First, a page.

Scholars of the brilliant composer, lyricist and writer have paid tribute to the late theater giant on Twitter
The composer and lyricist Stephen Sondheim has died aged 91. Sondheim was a hero to many in the theatre and performing arts, and there has been a great outpouring of tributes on Twitter since he passed away on Thursday evening.
At the Royal Opera House in December 2013, Richard Griffiths, who played the tragically deformed Tony in A Little Night Music, said of Sondheim: “A quality of craftsmanship, a thing of absolute magnificence, genius, which I’ve learnt at the feet of the master himself, and it’s still there after all these years.”
Many music scholars and critics echoed Griffiths’s observations on Thursday.
Paul Rees (@PaulReesRadio) Stephen Sondheim has died. As I wrote after the Royal Opera House perf of Little Night Music, “If you haven’t caught it yet, now’s the time”. https://t.co/AueHegv0i1
Therese Caroll (@Scottizeann) Sondheim’s Widow filed death papers a month ago. He would have been 93. https://t.co/Kk8JT0U8U8 pic.twitter.com/jFnuBzqn2W
Composer Howard Goodall, of the prestigious John Houseman and Stern College of Music, praised Sondheim as the “unsung genius of show tunes”.
“He went way beyond the typical musical variety,” Goodall wrote. “He created a mythology of musical instrumentality.”
Richard Jones (@iamrjones) A legend, Stephen Sondheim. Sadly my last interview with him, next week’s roundtable on Why show tunes matter in today’s musicals. #RIP #StephenSondheim https://t.co/1wHcZL5RqC
Music historian Lisa Trainor described Sondheim as “a genius who left an indelible mark on American culture”.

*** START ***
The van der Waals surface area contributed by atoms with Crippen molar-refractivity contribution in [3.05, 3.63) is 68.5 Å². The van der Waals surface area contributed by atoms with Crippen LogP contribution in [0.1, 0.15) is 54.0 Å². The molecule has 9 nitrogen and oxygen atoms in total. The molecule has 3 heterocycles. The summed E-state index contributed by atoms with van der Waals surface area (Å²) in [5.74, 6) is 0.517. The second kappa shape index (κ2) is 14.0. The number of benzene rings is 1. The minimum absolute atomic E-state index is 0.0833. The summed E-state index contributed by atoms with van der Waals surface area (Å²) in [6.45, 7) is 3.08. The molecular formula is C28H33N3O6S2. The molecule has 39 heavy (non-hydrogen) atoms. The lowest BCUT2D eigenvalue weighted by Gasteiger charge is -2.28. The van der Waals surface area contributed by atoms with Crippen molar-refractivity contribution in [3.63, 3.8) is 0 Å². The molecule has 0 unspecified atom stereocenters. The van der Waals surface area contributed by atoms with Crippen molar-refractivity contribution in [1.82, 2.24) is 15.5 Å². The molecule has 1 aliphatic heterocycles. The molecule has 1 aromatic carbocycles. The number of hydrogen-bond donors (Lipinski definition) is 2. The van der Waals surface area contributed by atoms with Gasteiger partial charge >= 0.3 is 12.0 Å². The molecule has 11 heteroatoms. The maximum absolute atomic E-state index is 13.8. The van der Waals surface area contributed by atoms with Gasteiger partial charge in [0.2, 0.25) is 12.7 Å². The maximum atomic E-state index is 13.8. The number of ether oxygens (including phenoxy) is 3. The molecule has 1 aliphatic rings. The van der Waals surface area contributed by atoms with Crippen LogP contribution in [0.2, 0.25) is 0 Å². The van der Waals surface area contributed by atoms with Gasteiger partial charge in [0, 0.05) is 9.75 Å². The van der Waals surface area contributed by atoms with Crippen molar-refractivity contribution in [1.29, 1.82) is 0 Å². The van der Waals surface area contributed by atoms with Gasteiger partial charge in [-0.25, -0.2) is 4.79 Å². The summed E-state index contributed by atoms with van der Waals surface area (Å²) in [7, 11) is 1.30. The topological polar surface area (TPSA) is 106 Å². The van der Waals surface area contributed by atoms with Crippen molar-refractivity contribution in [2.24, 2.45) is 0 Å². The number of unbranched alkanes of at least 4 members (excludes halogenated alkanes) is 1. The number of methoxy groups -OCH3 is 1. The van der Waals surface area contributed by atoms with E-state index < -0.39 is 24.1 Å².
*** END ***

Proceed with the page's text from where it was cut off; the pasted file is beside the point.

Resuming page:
Auntie Dimple May (@MsDaisyMay) Stephen Sondheim was a kind, gentle, and cantankerous man. His dedication to the craft was unwavering and his contribution to American culture was substantial. We will miss him.
The New York Times theatre critic Ben Brantley wrote: “He consistently wrote hummable melodies in movies, on Broadway and recordings, and, over a 35-year career that included the bittersweet musical Company and, as late as Sunday in the Park with George, also wrote unforgettable lyrics … Mr Sondheim, my friend, wrote what made our childhoods alive.”
New York Times theater critic Ben Brantley. Photograph: Rory Carroll/The Guardian
American Theater critic Ben Brantley paid tribute to the composer
Carl Wilson (@CarlWilson) I just caught a showing of A Little Night Music at the Royal Opera House last night. Just listening to the piano or that two notes making, making, making an echo with themselves in the music… Stephen Sondheim was a godsend to any musical artist. pic.twitter.com/sd9XSki8Mf
Geri Gotsberg (@GergottIMF) Stephen Sondheim: a lifetime of evidence that awesome, wonderful, ever-reliable, enduring art is never much about staying power. https://t.co/T4c0hZsIPj
Jeremy Jones (@jenetyae) Feel so sad now that we have lost so great a talent, let’s make sure we spread the word about his work.. https://t.co/1KdaiHvqcX
The Omelete’s musical critic Jorge Serrano wrote: “This is a mourning that needs to be shared.”
It’s all I have left, to give you songs of the dead, Stephen Sondheim’s Little Night Music https://t.co/FTsTpBB9Za
JustMoreMusic (@JustMoreMusic) “And it’s hard to really realize the universe of music just got a little quieter, when the original master of